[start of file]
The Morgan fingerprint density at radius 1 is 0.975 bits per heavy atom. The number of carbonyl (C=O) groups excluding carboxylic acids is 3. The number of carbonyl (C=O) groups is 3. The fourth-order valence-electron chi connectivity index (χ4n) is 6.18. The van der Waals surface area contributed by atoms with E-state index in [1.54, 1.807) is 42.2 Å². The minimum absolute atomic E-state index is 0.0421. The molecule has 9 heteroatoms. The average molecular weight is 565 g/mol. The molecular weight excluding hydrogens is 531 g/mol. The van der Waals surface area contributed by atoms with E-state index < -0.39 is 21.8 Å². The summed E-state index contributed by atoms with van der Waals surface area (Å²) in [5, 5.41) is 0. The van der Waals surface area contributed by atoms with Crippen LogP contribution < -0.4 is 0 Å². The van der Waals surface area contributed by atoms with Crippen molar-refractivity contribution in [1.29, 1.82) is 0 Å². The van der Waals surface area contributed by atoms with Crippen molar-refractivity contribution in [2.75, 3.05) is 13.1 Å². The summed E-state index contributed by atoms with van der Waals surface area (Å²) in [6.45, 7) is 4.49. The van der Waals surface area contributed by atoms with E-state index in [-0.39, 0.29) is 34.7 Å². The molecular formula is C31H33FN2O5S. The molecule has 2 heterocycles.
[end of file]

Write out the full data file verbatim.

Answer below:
The Morgan fingerprint density at radius 1 is 0.975 bits per heavy atom. The number of carbonyl (C=O) groups excluding carboxylic acids is 3. The number of carbonyl (C=O) groups is 3. The fourth-order valence-electron chi connectivity index (χ4n) is 6.18. The van der Waals surface area contributed by atoms with E-state index in [1.54, 1.807) is 42.2 Å². The minimum absolute atomic E-state index is 0.0421. The molecule has 9 heteroatoms. The average molecular weight is 565 g/mol. The molecular weight excluding hydrogens is 531 g/mol. The van der Waals surface area contributed by atoms with E-state index < -0.39 is 21.8 Å². The summed E-state index contributed by atoms with van der Waals surface area (Å²) in [5, 5.41) is 0. The van der Waals surface area contributed by atoms with Crippen LogP contribution < -0.4 is 0 Å². The van der Waals surface area contributed by atoms with Crippen molar-refractivity contribution in [1.29, 1.82) is 0 Å². The van der Waals surface area contributed by atoms with Crippen molar-refractivity contribution in [2.75, 3.05) is 13.1 Å². The summed E-state index contributed by atoms with van der Waals surface area (Å²) in [6.45, 7) is 4.49. The van der Waals surface area contributed by atoms with E-state index in [-0.39, 0.29) is 34.7 Å². The molecular formula is C31H33FN2O5S. The molecule has 2 heterocycles.